The Dreaming Class
All right, whose fault is this mess? There are some basic facts here I want explained.
For instance: What idiot decided there should be only 24 hours in a day? And what about the seven day week? Has anyone noticed how Monday seems to be uncomfortably close to Friday?
And what about the weekend falling on Saturday and Sunday? I don't object to there being just two days, but how is it that Saturday often winds up being just another work day? It's probably the result of the same short sighted decision which gave us 24 hour days and put Monday and Friday so close together.
And then there is the basic question about work: When and where was it decided we (I use "we" in the general sense, since it doesn't apply to everyone) would have to work for a living?
There are so many wonderful things to be done in the world. Why should we be wasting so much time running through the trees trying to knock fruit to the ground just so we can eat?
All of the foregoing thoughts were generated by a single comment one of my good friends, automotive designer Robert Cumberford, made in one of his letters. The thought may or may not be original to him, but it certainly summed up a lot of things for me.
Robert said, "Work is the bane of the dreaming class."
I got to thinking about that and decided he was absolutely right. It is work that makes the days so short because it leaves so little time for dreaming. Or living out those dreams. It is work that becomes bulky, tasteless, time-tofu that fills the days and takes away from that which should be nourishing us. Unless, of course, there is something about work which nourishes us in the first place.
The foregoing is a dangerous thought: Work as a replacement for psyche-food. Think about that. Work as a fifth addition to the basic food groups. A necessity not because it gives us the money to buy the food, but a necessity because, in its own perverted way, it keeps us alive by giving us something necessary beyond money.
What can work possibly give us besides money? That depends, of course, on what you do for a living, but in any work environment some things are interchangeable, job to job, and necessary for some people. Interaction with your fellow human beings is one of those necessities. In a worthwhile job, those around you become a form of family. Since you spend at least as much time with them as with your real family, they damn well better become worth something to you.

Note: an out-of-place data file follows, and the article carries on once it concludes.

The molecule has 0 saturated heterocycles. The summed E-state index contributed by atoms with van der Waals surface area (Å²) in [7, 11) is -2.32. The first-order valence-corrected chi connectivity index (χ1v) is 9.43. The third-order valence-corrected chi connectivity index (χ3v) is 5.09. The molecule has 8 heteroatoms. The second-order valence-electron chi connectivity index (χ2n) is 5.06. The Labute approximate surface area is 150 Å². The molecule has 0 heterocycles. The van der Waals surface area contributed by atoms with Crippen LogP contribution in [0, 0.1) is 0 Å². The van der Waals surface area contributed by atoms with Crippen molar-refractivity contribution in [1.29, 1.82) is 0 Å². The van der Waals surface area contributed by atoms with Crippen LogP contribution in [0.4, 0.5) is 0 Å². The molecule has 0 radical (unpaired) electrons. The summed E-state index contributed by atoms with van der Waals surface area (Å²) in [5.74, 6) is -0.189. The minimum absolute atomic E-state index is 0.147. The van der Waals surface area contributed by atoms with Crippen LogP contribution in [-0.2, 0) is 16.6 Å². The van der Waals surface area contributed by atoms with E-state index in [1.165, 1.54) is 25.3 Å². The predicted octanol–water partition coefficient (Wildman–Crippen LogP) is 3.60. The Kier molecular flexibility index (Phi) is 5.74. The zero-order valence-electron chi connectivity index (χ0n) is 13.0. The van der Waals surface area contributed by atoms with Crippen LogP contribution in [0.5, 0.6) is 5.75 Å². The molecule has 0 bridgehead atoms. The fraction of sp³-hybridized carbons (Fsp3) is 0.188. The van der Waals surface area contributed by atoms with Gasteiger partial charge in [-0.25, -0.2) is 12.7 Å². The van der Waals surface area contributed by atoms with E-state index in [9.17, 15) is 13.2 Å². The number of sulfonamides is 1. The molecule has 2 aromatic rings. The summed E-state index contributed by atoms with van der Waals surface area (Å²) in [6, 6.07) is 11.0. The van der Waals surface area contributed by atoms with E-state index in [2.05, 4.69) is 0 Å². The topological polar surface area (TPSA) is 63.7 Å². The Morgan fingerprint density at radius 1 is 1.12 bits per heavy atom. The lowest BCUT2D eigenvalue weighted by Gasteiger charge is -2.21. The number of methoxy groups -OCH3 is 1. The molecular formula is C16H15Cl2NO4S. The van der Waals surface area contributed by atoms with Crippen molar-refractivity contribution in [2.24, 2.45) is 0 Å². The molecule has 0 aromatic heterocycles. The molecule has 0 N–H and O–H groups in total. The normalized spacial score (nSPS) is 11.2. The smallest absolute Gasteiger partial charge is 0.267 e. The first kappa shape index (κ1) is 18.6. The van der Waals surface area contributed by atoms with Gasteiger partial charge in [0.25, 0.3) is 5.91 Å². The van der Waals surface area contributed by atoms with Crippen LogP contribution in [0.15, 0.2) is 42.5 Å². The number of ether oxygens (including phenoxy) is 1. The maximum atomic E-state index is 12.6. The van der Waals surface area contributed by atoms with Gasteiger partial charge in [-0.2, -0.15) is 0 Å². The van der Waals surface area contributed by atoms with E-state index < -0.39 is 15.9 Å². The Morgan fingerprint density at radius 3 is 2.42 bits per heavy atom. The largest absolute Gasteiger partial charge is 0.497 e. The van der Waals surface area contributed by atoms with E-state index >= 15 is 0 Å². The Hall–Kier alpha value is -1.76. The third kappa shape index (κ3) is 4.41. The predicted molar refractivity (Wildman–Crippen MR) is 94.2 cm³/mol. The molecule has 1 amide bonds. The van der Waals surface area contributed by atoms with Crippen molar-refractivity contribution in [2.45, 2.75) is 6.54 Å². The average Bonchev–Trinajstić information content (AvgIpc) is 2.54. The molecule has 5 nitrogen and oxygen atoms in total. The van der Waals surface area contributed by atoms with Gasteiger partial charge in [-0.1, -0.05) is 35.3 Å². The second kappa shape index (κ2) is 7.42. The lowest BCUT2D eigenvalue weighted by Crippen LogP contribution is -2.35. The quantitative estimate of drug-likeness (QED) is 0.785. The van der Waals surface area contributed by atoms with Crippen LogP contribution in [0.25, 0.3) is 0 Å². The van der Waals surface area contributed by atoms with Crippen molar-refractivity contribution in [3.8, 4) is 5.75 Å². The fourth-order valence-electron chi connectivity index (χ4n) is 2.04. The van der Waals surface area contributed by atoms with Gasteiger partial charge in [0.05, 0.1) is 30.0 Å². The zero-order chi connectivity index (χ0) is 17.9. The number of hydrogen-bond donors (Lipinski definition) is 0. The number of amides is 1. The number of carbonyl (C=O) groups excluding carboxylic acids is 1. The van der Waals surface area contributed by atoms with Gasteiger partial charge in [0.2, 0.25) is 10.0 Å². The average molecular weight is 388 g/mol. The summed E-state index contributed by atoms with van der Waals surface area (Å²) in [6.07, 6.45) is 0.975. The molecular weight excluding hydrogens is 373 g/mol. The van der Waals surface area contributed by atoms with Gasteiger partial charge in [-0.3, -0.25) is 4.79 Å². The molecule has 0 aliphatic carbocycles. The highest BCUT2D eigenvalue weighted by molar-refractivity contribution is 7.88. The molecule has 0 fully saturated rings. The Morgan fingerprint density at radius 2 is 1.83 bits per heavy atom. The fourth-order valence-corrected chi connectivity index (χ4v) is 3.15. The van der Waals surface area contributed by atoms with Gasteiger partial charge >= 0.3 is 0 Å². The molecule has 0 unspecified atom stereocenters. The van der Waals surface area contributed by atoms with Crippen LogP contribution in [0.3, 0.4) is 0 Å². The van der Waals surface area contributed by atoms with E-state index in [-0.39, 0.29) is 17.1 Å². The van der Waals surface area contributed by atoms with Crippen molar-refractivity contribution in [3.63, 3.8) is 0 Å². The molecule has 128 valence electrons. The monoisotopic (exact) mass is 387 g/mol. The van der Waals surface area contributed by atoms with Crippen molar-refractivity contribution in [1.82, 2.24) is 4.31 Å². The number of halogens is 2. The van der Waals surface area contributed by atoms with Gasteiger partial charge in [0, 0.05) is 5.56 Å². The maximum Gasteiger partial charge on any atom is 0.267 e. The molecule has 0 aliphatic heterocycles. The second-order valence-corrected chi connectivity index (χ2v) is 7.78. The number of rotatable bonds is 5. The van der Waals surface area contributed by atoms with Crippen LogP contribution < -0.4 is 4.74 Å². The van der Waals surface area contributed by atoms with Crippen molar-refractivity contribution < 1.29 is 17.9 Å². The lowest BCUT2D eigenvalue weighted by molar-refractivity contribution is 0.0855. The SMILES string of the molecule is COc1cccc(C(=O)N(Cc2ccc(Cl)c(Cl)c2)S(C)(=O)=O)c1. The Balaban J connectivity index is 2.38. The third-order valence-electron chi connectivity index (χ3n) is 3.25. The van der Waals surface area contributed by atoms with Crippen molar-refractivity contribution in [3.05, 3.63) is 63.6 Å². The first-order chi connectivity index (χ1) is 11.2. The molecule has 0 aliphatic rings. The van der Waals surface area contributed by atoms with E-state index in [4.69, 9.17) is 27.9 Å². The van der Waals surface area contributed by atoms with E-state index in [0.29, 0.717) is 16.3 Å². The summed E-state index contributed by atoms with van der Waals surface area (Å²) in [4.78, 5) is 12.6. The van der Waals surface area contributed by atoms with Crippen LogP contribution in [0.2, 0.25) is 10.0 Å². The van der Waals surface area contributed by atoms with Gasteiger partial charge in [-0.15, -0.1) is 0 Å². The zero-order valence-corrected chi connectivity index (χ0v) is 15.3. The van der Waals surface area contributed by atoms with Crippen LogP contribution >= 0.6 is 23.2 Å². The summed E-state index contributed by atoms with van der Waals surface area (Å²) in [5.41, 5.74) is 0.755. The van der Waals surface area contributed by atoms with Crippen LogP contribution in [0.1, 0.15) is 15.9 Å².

Is there anything worse than a job where you don't like, or don't interact with, those around you? Then it becomes an honest to goodness JOB! Capital J-O-B. You're working for money and nothing else. This kind of situation promotes long-term brain damage. Screw the money. Bail out while you still remember how to pull the rip cord.
Some jobs are like the proverbial tar baby: You think you'll just ignore the "wet tar" sign and lightly touch it. Bam! Just like that, you're sucked in right up to the navel. You didn't plan on staying in that line of work, but it won't let you out. I feel sorry for the folks in that position who don't have a close kinship with the tar baby and love the work. I feel sorry for the Al Bundys of the world.
When it comes to careers, aviation is a classic tar baby. Once you get in, I dare you to escape. I challenge you to break the sticky, octopus like grip it has on parts of your mind you didn't even know existed.
Aviation, for those who haven't figured it out yet, is definitely not a career. It's a disease. Even if you don't actually make your living in it, once you touch its sticky surface, for most folks, it becomes one of those unnamed, undetectable virus's which eventually weevils its way into the darkest recesses of your mind and takes over.
I suppose it's a good thing for mankind that only certain folks with low aero-immunity are so severely infected. Just think how screwed up the world would be if everyone was an av-junkie. It's horrifying to think about it. Just imagine an entire population which looks at the sky and realizes it actually has a practical use. Just think of a neighborhood where people don't point you out while muttering "...yes, he actually flies a little airplane...he's just not... you know... right...!" Just think of a neighborhood where, when you pull your homebuilt project out on the drive way to completely assemble it, the first comment from the first person by is not, "...you aren't going to actually fly that, are you?"
Why, no, we're not going to fly it. We just spent thousands of dollars and a goodly portion of our lives building it so our neighbors can make dumb comments like that one.
And then there are those of us who actually are trying to make a living in aviation: When I was a kid and my parents asked me what I wanted to do, should I accidentally grow up, I said, "I want to own and fly airplanes."
My dad responded with, "Then be a doctor or a dentist."
I didn't understand him then, but I sure as hell do now.
Actually, as far as I'm concerned the only problem with aviation, as a career, comes back to that 24 day, seven day week thing. If my job was something like drilling holes in bowling balls, chances are I wouldn't notice how short the days and weeks are. One of the side effects of having The Disease, however, is that it builds on itself and you absolutely can't get enough of it. That's when weeks rattle by like cars on a freight train and the days are too damn short. That's when you start looking for the idiot decision maker who can only count to 24.